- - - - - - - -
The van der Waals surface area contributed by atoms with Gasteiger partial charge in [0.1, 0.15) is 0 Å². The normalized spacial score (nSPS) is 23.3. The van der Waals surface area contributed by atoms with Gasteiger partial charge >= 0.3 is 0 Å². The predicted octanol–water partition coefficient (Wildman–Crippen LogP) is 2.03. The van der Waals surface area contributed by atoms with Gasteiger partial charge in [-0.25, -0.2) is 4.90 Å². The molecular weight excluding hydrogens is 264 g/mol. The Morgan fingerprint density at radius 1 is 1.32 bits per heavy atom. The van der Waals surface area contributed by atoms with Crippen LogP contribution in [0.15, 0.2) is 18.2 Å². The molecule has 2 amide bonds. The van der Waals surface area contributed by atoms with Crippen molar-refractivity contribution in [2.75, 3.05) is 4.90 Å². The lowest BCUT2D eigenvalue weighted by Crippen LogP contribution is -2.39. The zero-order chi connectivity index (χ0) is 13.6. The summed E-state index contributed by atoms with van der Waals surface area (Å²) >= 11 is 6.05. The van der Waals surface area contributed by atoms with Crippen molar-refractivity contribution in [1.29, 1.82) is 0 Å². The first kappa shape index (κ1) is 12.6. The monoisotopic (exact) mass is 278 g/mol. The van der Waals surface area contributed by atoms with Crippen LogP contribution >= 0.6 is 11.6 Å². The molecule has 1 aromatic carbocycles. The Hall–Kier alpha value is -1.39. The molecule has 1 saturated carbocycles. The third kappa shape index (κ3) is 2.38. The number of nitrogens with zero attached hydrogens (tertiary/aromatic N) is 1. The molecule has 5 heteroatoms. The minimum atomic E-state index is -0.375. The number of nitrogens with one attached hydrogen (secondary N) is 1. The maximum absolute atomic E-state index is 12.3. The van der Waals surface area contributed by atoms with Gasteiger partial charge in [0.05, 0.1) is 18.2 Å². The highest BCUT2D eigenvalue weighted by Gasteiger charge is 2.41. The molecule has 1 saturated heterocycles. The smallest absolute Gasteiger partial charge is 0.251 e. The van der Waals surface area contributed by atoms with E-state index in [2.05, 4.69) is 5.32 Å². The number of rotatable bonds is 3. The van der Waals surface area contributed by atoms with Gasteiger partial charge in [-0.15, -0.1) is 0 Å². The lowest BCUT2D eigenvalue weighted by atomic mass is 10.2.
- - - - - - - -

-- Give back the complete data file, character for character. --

The van der Waals surface area contributed by atoms with Gasteiger partial charge in [0.1, 0.15) is 0 Å². The normalized spacial score (nSPS) is 23.3. The van der Waals surface area contributed by atoms with Gasteiger partial charge >= 0.3 is 0 Å². The predicted octanol–water partition coefficient (Wildman–Crippen LogP) is 2.03. The van der Waals surface area contributed by atoms with Gasteiger partial charge in [-0.25, -0.2) is 4.90 Å². The molecular weight excluding hydrogens is 264 g/mol. The Morgan fingerprint density at radius 1 is 1.32 bits per heavy atom. The van der Waals surface area contributed by atoms with Crippen LogP contribution in [0.15, 0.2) is 18.2 Å². The molecule has 2 amide bonds. The van der Waals surface area contributed by atoms with Crippen molar-refractivity contribution in [2.75, 3.05) is 4.90 Å². The lowest BCUT2D eigenvalue weighted by Crippen LogP contribution is -2.39. The zero-order chi connectivity index (χ0) is 13.6. The summed E-state index contributed by atoms with van der Waals surface area (Å²) >= 11 is 6.05. The van der Waals surface area contributed by atoms with Crippen molar-refractivity contribution in [1.29, 1.82) is 0 Å². The first kappa shape index (κ1) is 12.6. The monoisotopic (exact) mass is 278 g/mol. The van der Waals surface area contributed by atoms with Crippen LogP contribution >= 0.6 is 11.6 Å². The molecule has 1 aromatic carbocycles. The Hall–Kier alpha value is -1.39. The molecule has 1 saturated carbocycles. The third kappa shape index (κ3) is 2.38. The number of nitrogens with zero attached hydrogens (tertiary/aromatic N) is 1. The molecule has 5 heteroatoms. The minimum atomic E-state index is -0.375. The number of nitrogens with one attached hydrogen (secondary N) is 1. The maximum absolute atomic E-state index is 12.3. The van der Waals surface area contributed by atoms with Gasteiger partial charge in [0.05, 0.1) is 18.2 Å². The highest BCUT2D eigenvalue weighted by Gasteiger charge is 2.41. The molecule has 1 saturated heterocycles. The smallest absolute Gasteiger partial charge is 0.251 e. The van der Waals surface area contributed by atoms with E-state index in [2.05, 4.69) is 5.32 Å². The number of rotatable bonds is 3. The van der Waals surface area contributed by atoms with Gasteiger partial charge in [-0.15, -0.1) is 0 Å². The lowest BCUT2D eigenvalue weighted by atomic mass is 10.2.